Quote:
Originally Posted by NanaSandy

CWR41: now that I look at that closer...your right.

so now I am confused. What do you use to make a full sheet pan? Do you use 2 half sheet pans? What size pan do you use for your half sheet?



my home oven won't fit a full sheet so I bake 2 12x18's and put them on a really sturdy board and ice and decorate as usual
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post #10 of 25
Quote:
Originally Posted by cakeandpartygirl

CWR41 is correct and what the grocery stores have now considered a half sheet, (11x15) is actually more like a 1/3 sheet but instead of raising prices they have cut the size to increase profit. Ok sorry about the rant! LOL What I have done is let go of the sizes and just go by servings. I have found that people understand more of how many people they want to feed.

Bingo on this one! Its on my LONG list of reasons why I refuse to use the terms "half" and "full" when describing a sheet cake. I would tell someone my half sheet is $75 and they would tell me "the grocery's 1/2 sheet is $50" and I'd have to explain to them that the grocery's half sheet is NOT a half sheet and its not as big as my LEGIT half sheet.

My primary reason for not using the terms is because most cake civilians have no freakin' clue how big those cakes are to start with....

Them: How much for a half sheet cake?
me: I dont' know .... how big IS a half sheet cake?
Them: Gosh I dont' know!
Me (thinking to myself): Then what the heck are you doing ordering something that you have NO IDEA what you are ordering!?

One guy, I swear to god, asked me for a full sheet cake price. I asked how many people he needed to serve. He told me TEN! TEN!!!!!!!!!!!!!!!! I said, "Then why would you want to pay for 100 servings just to feed 10 people?" icon_confused.gif

They ask me "how much for a blah blah sheet cake?" I ask them how many peole they need to feed. They tell me. I then tell THEM what size cake they will need.
post #11 of 25
Thread Starter 
Thanks Everyone!! This is why I LOVE CC!! You are all so helpful! icon_biggrin.gif
post #12 of 25
Quote:
Originally Posted by indydebi

Quote:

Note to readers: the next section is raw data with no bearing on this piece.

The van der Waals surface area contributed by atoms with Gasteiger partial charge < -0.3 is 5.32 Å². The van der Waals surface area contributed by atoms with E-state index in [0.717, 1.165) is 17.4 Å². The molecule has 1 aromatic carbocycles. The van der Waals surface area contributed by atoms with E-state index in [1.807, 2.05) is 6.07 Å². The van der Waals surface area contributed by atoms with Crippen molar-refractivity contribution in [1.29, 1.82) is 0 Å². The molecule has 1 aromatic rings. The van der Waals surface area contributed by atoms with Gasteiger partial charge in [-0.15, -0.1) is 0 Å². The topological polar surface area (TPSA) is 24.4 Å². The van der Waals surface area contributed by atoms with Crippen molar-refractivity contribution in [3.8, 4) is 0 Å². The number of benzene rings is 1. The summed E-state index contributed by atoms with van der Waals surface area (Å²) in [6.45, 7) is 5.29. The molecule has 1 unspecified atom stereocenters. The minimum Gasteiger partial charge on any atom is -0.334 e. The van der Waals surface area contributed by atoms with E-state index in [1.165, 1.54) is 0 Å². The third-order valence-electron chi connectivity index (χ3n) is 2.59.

Originally Posted by cakeandpartygirl

CWR41 is correct and what the grocery stores have now considered a half sheet, (11x15) is actually more like a 1/3 sheet but instead of raising prices they have cut the size to increase profit. Ok sorry about the rant! LOL What I have done is let go of the sizes and just go by servings. I have found that people understand more of how many people they want to feed.

Bingo on this one! Its on my LONG list of reasons why I refuse to use the terms "half" and "full" when describing a sheet cake. I would tell someone my half sheet is $75 and they would tell me "the grocery's 1/2 sheet is $50" and I'd have to explain to them that the grocery's half sheet is NOT a half sheet and its not as big as my LEGIT half sheet.

My primary reason for not using the terms is because most cake civilians have no freakin' clue how big those cakes are to start with....

Them: How much for a half sheet cake?
me: I dont' know .... how big IS a half sheet cake?
Them: Gosh I dont' know!
Me (thinking to myself): Then what the heck are you doing ordering something that you have NO IDEA what you are ordering!?

One guy, I swear to god, asked me for a full sheet cake price. I asked how many people he needed to serve. He told me TEN! TEN!!!!!!!!!!!!!!!! I said, "Then why would you want to pay for 100 servings just to feed 10 people?" icon_confused.gif

They ask me "how much for a blah blah sheet cake?" I ask them how many peole they need to feed. They tell me. I then tell THEM what size cake they will need.



And you, indydebi, are the very reason why I let it go!! thumbs_up.gificon_biggrin.gif
Failure is not an option!!
Reply
Failure is not an option!!
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post #13 of 25
Quote:
Originally Posted by CWR41

Quote:
Originally Posted by CAC74

1/4 sheet, 1/2 sheet, full sheet
Does anyone know what this translates to in pan size?



9x13, 12x18, 16x24. http://www.wilton.com/cakes/making-cakes/baking-wedding-cake-2-inch-pans.cfm

I wrote this in another thread about full sheets:

A commercial Bun pan is 18" x 26" (outside measurement), and because they are tapered for nesting or making them stackable, the inside measurement is 16.5" x 24.5".

A commercial full sheet is 16" x 24". They are baked in 16" x 24" bakeable cardboard trays that fit into the Bun pans (flat surface portion) which are used during baking for support and handling purposes.

A true commercial full sheet (16" x 24") serves 96 (unit wt. 106-124 oz.).

Quote:
Originally Posted by CAC74

I only have an 11x15 at this time, and just curious how to 'label' it.



1/3 sheet.

Quote:
Originally Posted by CAC74

Do you all usually put a second layer on sheets to double the servings? Or just leave it the single layer.




What do you mean by Kitchen cakes? If you are making a sheet cake you can add a 2nd layer to it right too feed more?

Sheets are single layer. Kitchen cakes are double layer.
post #14 of 25
Quote:
Originally Posted by amcakemaker2011

What do you mean by Kitchen cakes? If you are making a sheet cake you can add a 2nd layer to it right too feed more?



Of course... a.k.a. a kitchen cake.
post #15 of 25

You are phenomenal!